Far from marking the Republican Party’s rebirth, the elections of 2014 foretell the possibility that the law of supply and demand—which operates in politics as well as in economics—will kill it in 2016. That is because the Republican Establishment has no intention of meeting the American people’s pent-up demand, expressed so forcefully in the mid-term elections, to turn America away from the direction in which government, under both parties, has shoved it over the past generation.
The Republican Establishment, reading the results as a mandate to continue doing what it has been doing, will proceed as normal, and then be as challengeable as the Democrats in two years. The 2016 political marketplace will reward whoever promises to satisfy the voters’ continually unmet demands.
On election night, as the exit polls were showing that voters were rejecting President Obama and all his works, that they were dismissing politically correct accusations of a “war on women” as well as the use of the race card, that three-fourths of them wanted a change in the direction of the country, Karl Rove attributed the GOP wave to the efforts of Republican money men working through his political action committee to choose their kind of candidates.
The following day, David Brooks sharpened this point in the New York Times. The GOP secured victory, he said, because
serious parties eventually pull back from the fever swamps. . . . Groups like the Chamber of Commerce chased away or defeated renegade conservatives and opened the way for the triumph of this sort of institutional conservative. These candidates won in the general election because working-class voters will trust Republican corporate types so long as they are deeply embedded in their communities, so long as they have demonstrated loyalty to the whole society and not just the upper crust.
But attributing concern for “the whole society and not just the upper crust” to corporate plutocrats, for whom corporate welfare is a way of life, is a feat that only the New York Times or the Wall Street Journal can manage. The American people, for their part, expect that the new Republican Congress, the controlling elements thereof being “institutional conservatives,” will do more or less what they have been doing, which is in fact the contrary of what “the whole society and not just the upper crust” wants.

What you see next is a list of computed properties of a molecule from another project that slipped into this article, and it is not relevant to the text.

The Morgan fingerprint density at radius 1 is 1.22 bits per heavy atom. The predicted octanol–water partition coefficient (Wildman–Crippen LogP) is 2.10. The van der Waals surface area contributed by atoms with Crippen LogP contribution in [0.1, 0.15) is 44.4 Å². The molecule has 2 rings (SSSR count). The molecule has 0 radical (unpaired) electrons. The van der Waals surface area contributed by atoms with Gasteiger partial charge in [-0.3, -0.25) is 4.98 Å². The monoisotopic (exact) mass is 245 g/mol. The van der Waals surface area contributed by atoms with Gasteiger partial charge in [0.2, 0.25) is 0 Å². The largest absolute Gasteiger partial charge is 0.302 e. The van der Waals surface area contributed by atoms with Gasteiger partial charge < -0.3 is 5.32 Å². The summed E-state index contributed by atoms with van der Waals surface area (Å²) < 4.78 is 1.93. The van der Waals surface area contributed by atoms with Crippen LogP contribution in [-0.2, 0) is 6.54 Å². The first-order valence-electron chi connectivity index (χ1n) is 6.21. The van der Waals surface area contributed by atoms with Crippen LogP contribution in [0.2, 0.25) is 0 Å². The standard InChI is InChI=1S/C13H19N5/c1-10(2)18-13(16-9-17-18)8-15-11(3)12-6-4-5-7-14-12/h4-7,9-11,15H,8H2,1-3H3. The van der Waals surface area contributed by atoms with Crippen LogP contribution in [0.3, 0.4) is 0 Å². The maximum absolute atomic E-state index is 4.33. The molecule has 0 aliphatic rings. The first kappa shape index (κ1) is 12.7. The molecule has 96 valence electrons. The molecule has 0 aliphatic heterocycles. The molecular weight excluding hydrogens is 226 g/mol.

Rasmussen reported that 59 percent of likely voters “believe it is at least somewhat likely that most voters will be disappointed with Republicans in Congress before the 2016 elections.” Only 26 percent in that poll considered disappointment with this new crop of Republicans unlikely.
These figures give us a sense of the demand side of the political marketplace as we move toward the next presidential election.
The GOP cannot escape the consequences of failing to meet the demand. In the 50 states, Republicans hold 31 governorships and have majorities in 69 of the 99 legislative bodies. In Washington, Republicans will have the biggest majority in the House of Representatives since Herbert Hoover’s presidency as well as, almost certainly, 54 seats in the Senate.
Alas, the means available are far greater than the disposition to use them. Mitch McConnell of Kentucky, incoming majority leader of the Senate, started by promising that “there will be no government shutdowns”—meaning that Senate Republicans, unlikely to be able to override Obama’s vetoes, will have to accede to his priorities, just as happened before the mid-term election. In practice, it means that enough Establishment Republicans will join the Democrats in funding the administration’s initiatives while casting aspersions on those “fever swamp” Republicans who take their campaign promises seriously—again, acting just as they did before.
Likely the largest casus foederis will concern the transfer to the taxpayers of the losses that Obamacare is inflicting on the health-insurance industry. Since Obama already has embedded that transfer (unlawfully) in a Health and Human Services Department regulation, Congress could stop it only by refusing to fund it. Obama would certainly veto any bill that contained that refusal. Any number of “institutional conservative” Republicans—read, enablers of corporate welfare—are as beholden to the insurance companies as any Democrat is. They will be content with a show vote.
There will no doubt be lesser instances of this, and the cumulative effect of all will be to bring the expected disappointment in the Republican Party that Rasmussen measured.
There is a way for the GOP to obviate most such instances: they would have to resume making appropriations in the traditional manner. Dropping the recent practice of funding the government by single votes on budgets or by “continuing resolutions,” they could pass appropriations for individual programs and send them to the President individually, specifying that the funds must be spent only on X, or that they may not be spent on Y. By considering programs individually, they could eliminate any program they wished, including Obamacare, simply by separating it from those being funded. They could legislate their own priorities, giving the President the choice of executing the law as passed, or “shutting down” that individual function of government.
But they won’t.
Nowadays, when Americans speak to one another about our bipartisan rulers, they express sentiments that boil down to, “Who the hell do they think they are?” And so, by 2016, the political marketplace will beckon. Who will lead the American people in saying collectively what they say privately? Who will satisfy the electorate’s disgust with our bipartisan government-corporate ruling class?